I know that there is a temptation for parties to run high-profile candidates, and that is why this matter should not be left to those parties alone. Rather, it should be enshrined in legislation, so that the parties and individuals concerned cannot yield to the temptation. It is insulting to the electorate — and to the main institution of democratic representation and Government in this country, the Westminster Parliament — that being an MP should be considered a part-time add-on job by the 16 Members of this Assembly who are also MPs. Of those 16 Members, eight are also Ministers.

Let us speak plainly about this. It may seem all right to those who benefit from this double-jobbing: they are often insulated from the realities of life in the real world. However, ordinary members of the public see that double-jobbing as personal enrichment at public expense.

I am informed that a Member of Parliament earns almost £62,000. For an Assembly Member who is also an MP, that figure rises to over £76,000. A Minister earns an additional £37,800; a junior Minister an additional £19,600; and the First and deputy First Ministers an additional £71,500. That has led to some individuals in this Assembly earning almost £150,000 per year. That is before one takes into account the keep-it-in-your-family effect which seems to be peculiar to one party. Is that the real nature of the family party? Some political households may be close to doubling the aforementioned amount — and that does not include payment of expenses and allowances available to both Members of the Assembly and Members of Parliament. There are times when the public must wonder whether those people might be better paid than some of the now-notorious former directors of the Royal Bank of Scotland.

Some of the DUP and Sinn Féin double-jobbers might say that their rates of pay as Assembly Members are cut because of the double-jobbing. The answer to that is clear: are there two classes of Assembly Members — those paid a full-time rate for a full-time job, and those paid a part-time rate for a part-time job? Then there is the question of which job is the part-time one. Is it that of being an Assembly Member, or that of being a Member of Parliament at Westminster? Are the constituents of Assembly Members who double-job as MPs receiving full-time representation in both legislatures?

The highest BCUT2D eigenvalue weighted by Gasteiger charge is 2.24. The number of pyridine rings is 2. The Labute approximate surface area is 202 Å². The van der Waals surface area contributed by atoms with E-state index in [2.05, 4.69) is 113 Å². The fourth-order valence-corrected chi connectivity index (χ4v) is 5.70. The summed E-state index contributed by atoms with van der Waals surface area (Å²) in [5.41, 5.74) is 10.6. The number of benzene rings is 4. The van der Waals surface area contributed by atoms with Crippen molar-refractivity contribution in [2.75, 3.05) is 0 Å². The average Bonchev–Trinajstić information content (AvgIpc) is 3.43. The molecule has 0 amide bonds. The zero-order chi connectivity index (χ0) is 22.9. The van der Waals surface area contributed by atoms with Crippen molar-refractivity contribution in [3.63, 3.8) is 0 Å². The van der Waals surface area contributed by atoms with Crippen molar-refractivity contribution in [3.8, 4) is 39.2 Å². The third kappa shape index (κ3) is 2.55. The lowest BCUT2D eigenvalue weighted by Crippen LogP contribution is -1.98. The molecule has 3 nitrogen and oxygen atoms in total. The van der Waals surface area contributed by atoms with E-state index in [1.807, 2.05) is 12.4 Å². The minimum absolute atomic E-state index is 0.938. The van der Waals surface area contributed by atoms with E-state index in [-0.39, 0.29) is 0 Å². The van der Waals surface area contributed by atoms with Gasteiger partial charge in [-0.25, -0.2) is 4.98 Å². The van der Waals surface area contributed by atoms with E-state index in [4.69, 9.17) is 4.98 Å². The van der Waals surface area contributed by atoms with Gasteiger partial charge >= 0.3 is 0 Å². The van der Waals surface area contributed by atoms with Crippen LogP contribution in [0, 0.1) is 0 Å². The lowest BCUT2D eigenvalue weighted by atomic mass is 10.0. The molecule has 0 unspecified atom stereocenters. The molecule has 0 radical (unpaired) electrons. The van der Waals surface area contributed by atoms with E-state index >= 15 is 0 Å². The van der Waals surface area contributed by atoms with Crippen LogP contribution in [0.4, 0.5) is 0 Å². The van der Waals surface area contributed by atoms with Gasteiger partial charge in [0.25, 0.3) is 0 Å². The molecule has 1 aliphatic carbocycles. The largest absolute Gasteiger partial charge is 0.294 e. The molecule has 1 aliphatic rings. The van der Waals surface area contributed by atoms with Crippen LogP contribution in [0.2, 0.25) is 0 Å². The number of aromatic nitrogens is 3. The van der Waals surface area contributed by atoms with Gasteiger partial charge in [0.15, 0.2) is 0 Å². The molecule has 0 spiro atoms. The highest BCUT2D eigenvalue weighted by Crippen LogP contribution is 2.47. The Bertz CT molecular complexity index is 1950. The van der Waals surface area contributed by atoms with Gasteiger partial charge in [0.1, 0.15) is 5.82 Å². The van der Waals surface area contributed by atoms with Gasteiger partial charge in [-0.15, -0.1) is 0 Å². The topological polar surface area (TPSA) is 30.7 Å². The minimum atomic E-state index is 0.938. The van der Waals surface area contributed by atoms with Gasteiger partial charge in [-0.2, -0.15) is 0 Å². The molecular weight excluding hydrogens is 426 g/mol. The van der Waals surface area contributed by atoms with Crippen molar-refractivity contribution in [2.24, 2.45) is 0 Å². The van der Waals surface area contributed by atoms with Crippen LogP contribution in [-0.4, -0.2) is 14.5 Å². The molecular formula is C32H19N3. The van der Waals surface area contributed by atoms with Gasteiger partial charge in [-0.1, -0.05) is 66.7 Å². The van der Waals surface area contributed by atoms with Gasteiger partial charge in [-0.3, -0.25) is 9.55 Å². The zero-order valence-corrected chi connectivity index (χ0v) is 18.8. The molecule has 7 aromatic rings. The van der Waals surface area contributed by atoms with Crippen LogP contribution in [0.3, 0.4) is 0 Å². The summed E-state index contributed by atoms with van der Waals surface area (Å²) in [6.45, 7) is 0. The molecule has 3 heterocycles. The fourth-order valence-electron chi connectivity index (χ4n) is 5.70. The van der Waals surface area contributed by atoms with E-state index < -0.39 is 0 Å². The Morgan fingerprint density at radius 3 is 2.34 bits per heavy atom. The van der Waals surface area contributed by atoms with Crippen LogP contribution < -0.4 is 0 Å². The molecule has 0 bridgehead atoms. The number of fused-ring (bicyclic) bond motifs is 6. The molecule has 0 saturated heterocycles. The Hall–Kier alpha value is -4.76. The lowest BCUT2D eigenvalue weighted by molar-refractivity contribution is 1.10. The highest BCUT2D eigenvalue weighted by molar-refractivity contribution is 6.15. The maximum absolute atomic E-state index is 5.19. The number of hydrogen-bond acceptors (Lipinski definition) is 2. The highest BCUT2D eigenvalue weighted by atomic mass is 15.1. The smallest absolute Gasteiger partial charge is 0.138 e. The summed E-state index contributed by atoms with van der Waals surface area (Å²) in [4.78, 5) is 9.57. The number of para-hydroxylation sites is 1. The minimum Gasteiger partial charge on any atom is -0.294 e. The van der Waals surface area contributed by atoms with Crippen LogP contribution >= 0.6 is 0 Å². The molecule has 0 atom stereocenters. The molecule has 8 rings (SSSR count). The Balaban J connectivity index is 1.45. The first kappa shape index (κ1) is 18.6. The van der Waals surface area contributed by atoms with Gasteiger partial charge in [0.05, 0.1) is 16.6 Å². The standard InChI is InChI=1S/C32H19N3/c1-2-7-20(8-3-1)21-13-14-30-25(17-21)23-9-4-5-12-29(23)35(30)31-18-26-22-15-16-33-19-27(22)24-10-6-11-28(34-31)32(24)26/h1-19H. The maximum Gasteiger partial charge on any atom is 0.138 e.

Mr Weir: Will the Member give way?

Mr Elliott: The Member has been looking to get in all the time, so I might as well.

Mr Weir: I thank the Member for giving way. Will he clarify for me whether he is the same Thomas Elliott who ran in 2005 for both Westminster and his local council while being an MLA? Perhaps that was some other Thomas Elliott? I would be happy to receive information from the Member on that.

Mr McNarry: There is only one Thomas Elliott.

Mr Elliott: I wonder whether this is the same Peter Weir who also ran for Westminster while an MLA. I indicated clearly on that occasion that, if elected to Westminster, I would stand down as an MLA. I do not know whether Mr Weir gave a similar indication. If not, I leave him to answer for it.

Do those MPs who sit in the Assembly mean to tell us that they can be in two places at once? Can they be in this Chamber while they are in Westminster?

Mr McClarty: Does the Member agree with me that, although an Assembly Member who is also an MP has his Assembly salary abated, the office cost allowance remains? In that way, as an MP, he or she will get a full MPs’ office cost allowance, and also, as an MLA, a full office cost allowance for the Assembly.

Mr Elliott: I thank the Member for his intervention. I understand that the person gets the full office cost allowance for being a Member of the Assembly and the full office cost allowance for being a Member of Parliament. Quite clearly, there is a huge difference between what someone can earn — or receive in expenses — as a Member of Parliament and an MLA, and someone doing solely one of those jobs.

The editor of a major local newspaper wrote recently:

“Observers at Westminster tell me the presence of some Northern Ireland MPs is increasingly fleeting. It is obvious that some of our representatives cannot do two jobs properly. They are making quick trips to London, popping in and out of the House of Commons, and turning what should be a vitally essential full-time occupation into a part-time charade.”

I believe that the initiative for change should come from the Assembly. The legislation has to be initiated by Westminster, and that is the purpose of the motion. If that happens, it will look as if the national Parliament can intervene and do something about it. I think that the initiative should come from the Assembly and that the people who are doing the double-jobbing should stand up and say that it is right to call for legislation and to do it now.

Miss McIlveen: I beg to move amendment No 1: Leave out all after “Assembly” and insert

“notes that the issue of multiple mandates, including council membership, is to be further considered by the Assembly and Executive Review Committee, and believes that a phased approach to this matter represents the best way forward.”

Before I begin, I would like to express my condolences to the families of those killed during the past few days and to wish those injured in those murderous attacks a swift and full recovery. Events such as those bring into focus how petty motions such as this are, given the bloodshed that has once again blighted the streets of Northern Ireland.